April 4, 2016

Book Review: "The Children's Crusade" by Ann Packer

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The Children's Crusade, by Ann Packer

The Children's Crusade
By Ann Packer
Scribner / Simon & Schuster
Reviewed by Jason Pettus

Quotes on this book's cover from critics regarding Ann Packer's older work makes it clear that she's a character-based novelist, one with apparently such a mastery over realistic detail that The New Yorker said that "her characters seem observed rather than invented;" but I have to say, if that's really the case, then she's a bit off with her newest book, The Children's Crusade, and unfortunately when a character-heavy novel is a bit off on the characterizations, there's very little left to satisfy. One of those classic academic stories in which nothing actually happens (unless you count "people start out younger and then they turn older" as "something happening"), this is the tale of a family of six who first settle in the 1950s in the area now known as "Silicon Valley," now facing a crisis over whether to sell the property in the go-go Dot Com years; and it's this decision that's giving them an excuse to think back over their entire lives at the rural ranch house, four grown kids with a dad who's now dead and an estranged mom living as an eccentric artist in Taos, after abandoning them Anne-Sexton style in the 1970s. The twofold problem with this, though, is that firstly no one in the family is actually interesting besides the crazy mom and the black-sheep youngest son who inherited many of her qualities; and in a novel devoted almost exclusively to a deep look at interesting characters, that presents a real problem when two-thirds of the characters aren't, and especially the under-developed dad who comes off as this pollyannish too-good-to-be-true Jimmy Stewart type, not nearly in line with the admittedly complex and fascinating job she does with the youngest son James, really the only person here who drives every other decision and reaction that every other character has. And then speaking of which, that's the other main problem, is that James comes off here as two different people -- as a kid he acts profoundly mentally challenged, to the point of undiagnosed autism, while as an adult he's back to being perfectly normal, albeit a slacker fuck-up -- and when the main pleasure of your novel relies on the characters being reliably consistent and believable, it ruins the illusion when the main one isn't. Not actually badly written, which is why it's not getting a bad score, the problem is that there's little here to actively engage the reader intellectually; and while I'm usually willing to cut books some slack on this subject, the fact that the author made intellectual engagement nearly the sole reason to read this book is why I find myself judging it harshly specifically in this case.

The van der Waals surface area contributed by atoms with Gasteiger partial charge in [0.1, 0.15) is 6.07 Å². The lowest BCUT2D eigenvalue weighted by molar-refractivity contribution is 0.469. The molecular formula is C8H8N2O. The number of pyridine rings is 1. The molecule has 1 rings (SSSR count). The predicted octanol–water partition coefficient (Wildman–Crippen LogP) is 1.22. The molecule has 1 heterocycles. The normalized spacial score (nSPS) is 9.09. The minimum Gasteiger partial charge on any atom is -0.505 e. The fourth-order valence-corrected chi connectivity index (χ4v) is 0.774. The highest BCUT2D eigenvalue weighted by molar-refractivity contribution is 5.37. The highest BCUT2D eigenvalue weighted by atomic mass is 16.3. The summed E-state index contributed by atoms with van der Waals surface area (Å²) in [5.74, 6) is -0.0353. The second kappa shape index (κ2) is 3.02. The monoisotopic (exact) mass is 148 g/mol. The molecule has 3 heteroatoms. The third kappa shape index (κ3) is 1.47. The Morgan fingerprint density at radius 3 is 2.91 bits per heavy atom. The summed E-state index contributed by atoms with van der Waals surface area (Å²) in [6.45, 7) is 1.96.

Out of 10: 7.1

Read even more about The Children's Crusade: Official site | Amazon | GoodReads | LibraryThing | Wikipedia

Filed by Jason Pettus at 7:00 AM, April 4, 2016. Filed under: Literature | Literature:Fiction | Reviews |